Robert worked for a Bay Area news organization until September 2008. That month the company laid off 15 percent of its nationwide workforce, including 58-year-old Robert.
He estimated he had eight months of savings. It ran out in six months.
In December 2009, 14 months after losing his job, Robert turned to S.F.-based Jewish Family and Children’s Services for help with rent, utilities and, hardest of all, food.
“It was gut-wrenching,” says Robert, who like other clients interviewed asked that his full name not be used. “I’d contributed a lot to charities over the years, including JFCS. My wife and I gave to the food bank regularly. Now we were on the other side.”
It sounds apocryphal: former donors to a Jewish charity having to seek help from that very same organization. But as more and more Jews are caught up in the now
2-year-old recession, food banks coast to coast report the same phenomenon. Middle-class Jews, professional Jews, young people with families — they’re out of work, their savings are gone and they are showing up for help at Jewish social service agencies.
With unemployment extensions about to run out, the problem is expected to get worse.
Anita Friedman is executive director of JFCS, which serves about 65,000 mostly Jewish individuals every year. She says more than two-thirds of the agency’s food clients have signed up in the past year.
JFCS used to have one food pantry. Now there are five, one in each county the agency serves. Pantries are located in San Francisco, San Mateo, Palo Alto, San Rafael and Santa Rosa.
“There has always been a small group of chronically poor in our community,” Friedman says. “But the tsunami is the thousands who have recently lost their jobs. Insurance, banking, finance, the tourist industry, nonprofits — all these industries have been really hurt. Anything related to the real estate industry, from construction to interior design, it’s all collapsed.”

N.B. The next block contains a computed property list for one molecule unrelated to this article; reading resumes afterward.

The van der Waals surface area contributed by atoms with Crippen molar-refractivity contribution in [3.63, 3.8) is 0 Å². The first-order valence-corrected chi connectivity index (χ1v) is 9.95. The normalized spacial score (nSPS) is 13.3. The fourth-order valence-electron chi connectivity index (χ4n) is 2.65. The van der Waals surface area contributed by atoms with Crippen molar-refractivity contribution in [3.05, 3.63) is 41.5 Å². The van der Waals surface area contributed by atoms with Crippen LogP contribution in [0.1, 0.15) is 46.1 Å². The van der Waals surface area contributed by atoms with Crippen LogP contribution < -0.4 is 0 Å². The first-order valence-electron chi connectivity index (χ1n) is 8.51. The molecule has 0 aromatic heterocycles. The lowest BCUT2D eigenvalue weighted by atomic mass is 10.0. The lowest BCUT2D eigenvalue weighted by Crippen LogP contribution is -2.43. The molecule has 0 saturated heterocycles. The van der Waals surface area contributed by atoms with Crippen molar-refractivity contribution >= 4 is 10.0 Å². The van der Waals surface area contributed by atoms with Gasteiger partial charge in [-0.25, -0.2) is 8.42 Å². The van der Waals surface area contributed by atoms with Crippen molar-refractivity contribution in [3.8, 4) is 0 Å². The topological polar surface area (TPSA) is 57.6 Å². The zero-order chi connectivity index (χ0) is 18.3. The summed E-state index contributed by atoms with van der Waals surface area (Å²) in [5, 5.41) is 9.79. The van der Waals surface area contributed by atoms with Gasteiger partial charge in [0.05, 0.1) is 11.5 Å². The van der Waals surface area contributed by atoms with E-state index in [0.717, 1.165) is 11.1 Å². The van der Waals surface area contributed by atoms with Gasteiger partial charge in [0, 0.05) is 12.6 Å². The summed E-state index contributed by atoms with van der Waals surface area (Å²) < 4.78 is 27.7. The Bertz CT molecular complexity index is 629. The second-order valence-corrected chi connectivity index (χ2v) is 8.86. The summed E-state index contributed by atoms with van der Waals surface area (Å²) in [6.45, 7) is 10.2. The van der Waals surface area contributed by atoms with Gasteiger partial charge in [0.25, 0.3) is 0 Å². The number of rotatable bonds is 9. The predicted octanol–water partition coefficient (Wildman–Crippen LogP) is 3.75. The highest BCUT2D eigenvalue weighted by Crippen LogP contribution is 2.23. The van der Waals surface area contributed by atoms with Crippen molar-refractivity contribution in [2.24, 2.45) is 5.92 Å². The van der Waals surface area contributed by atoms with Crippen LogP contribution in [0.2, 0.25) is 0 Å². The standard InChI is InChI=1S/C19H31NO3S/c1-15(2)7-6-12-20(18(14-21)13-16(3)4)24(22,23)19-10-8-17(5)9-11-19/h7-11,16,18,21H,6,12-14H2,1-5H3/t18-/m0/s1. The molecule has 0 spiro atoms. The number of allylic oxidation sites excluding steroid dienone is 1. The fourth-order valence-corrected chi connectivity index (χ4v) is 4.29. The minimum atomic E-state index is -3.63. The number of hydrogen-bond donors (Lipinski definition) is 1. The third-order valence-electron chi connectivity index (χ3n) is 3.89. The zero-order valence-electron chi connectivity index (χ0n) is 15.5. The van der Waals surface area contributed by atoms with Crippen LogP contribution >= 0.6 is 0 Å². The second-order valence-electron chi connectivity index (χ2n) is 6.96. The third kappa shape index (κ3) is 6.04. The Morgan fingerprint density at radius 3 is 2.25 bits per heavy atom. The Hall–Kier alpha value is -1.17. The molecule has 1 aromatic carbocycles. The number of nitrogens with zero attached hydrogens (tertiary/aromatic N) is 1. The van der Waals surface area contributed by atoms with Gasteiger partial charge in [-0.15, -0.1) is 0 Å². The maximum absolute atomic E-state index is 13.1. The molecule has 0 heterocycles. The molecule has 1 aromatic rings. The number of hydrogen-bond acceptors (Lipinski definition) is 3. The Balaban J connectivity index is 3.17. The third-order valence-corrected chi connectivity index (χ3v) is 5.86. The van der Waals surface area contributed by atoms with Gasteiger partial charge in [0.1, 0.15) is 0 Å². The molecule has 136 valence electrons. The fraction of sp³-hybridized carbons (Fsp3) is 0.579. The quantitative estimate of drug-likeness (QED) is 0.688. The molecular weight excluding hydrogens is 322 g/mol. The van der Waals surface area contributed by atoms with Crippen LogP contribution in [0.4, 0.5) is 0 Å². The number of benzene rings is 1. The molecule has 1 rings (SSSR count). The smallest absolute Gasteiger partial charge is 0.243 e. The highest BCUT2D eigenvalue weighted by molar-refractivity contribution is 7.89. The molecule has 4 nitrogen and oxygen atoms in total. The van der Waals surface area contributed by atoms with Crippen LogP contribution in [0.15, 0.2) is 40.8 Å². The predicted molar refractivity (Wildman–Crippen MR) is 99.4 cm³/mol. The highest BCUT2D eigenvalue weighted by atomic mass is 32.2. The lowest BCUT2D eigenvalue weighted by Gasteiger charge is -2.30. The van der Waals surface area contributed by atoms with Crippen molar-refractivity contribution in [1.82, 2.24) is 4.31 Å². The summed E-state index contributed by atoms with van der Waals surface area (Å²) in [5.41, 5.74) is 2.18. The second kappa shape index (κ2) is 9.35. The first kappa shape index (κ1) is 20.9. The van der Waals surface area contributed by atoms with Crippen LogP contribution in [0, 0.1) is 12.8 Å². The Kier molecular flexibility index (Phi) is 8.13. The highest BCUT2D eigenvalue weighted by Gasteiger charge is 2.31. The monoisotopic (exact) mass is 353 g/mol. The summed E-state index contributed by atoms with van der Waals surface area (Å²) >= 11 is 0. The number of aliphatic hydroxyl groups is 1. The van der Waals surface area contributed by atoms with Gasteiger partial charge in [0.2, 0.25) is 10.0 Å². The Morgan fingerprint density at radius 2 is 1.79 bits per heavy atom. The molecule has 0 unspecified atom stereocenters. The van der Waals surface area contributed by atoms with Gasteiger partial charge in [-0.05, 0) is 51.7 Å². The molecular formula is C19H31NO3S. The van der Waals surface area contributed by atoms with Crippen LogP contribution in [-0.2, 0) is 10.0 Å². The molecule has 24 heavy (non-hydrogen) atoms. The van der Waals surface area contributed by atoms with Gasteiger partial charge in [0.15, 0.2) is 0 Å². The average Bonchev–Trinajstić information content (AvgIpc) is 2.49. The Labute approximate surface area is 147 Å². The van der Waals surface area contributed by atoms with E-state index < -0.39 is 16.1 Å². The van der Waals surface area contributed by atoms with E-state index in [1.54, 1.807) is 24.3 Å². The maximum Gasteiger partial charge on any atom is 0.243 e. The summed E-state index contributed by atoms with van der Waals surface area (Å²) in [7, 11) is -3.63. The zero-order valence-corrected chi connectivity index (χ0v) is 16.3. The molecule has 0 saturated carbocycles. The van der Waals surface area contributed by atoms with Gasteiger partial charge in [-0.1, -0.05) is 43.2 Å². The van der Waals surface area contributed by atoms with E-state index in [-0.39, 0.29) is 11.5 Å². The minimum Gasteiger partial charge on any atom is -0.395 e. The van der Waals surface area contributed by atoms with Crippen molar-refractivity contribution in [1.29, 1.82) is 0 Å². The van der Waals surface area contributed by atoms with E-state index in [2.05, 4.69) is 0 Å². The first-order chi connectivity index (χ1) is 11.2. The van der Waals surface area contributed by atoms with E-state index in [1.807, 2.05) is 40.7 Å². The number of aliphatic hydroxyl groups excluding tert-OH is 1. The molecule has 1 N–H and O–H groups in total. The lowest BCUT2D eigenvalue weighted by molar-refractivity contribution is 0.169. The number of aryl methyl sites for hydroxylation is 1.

Even so, the misconception persists that most Jews are affluent. Particularly in the Bay Area, where Jews live scattered across a very large region, it’s easy to miss what’s behind closed doors.
“You can live out your life in San Francisco, and there’s no Jewish neighborhood where you see poor people,” Friedman says.
Two years ago, Samuel was a successful architect in charge of a multimillion-dollar school project. His company collapsed in the recession, and he turned to JFCS for employment advice, food assistance and help with rent when he had surgery.
The emotional effect of his new station is most devastating, Samuel says. “I have a child in college. She had to deal psychologically with seeing her father go from managing an enormous project to a complete change of life.
“There are a lot of us who have been out of work for a long time. I want to work, but there are no jobs.”
Nationwide, it’s hard to know just how many Jewish poor exist. According to a 2004 report by the United Jewish Communities (now the Jewish Federations of North America, or JFNA), 730,000 individuals, or about 15 percent of the country’s Jewish population, live in economic distress, either below or slightly above the federal poverty standard. And that was before the current recession.
The federal poverty guidelines themselves are woefully outdated, say experts in the field, set at $10,830 annually for one person or $22,050 for a family of four. (As a point of comparison, in 2000 the guidelines were $8,350 for an individual and $17,050 for a family.)
“Today $10,000 does not seem livable,” said Joshua Protas, vice president and Washington director of the Jewish Council on Public Affairs, an umbrella body of Jewish federations and community relations councils that supports Israeli and social justice issues.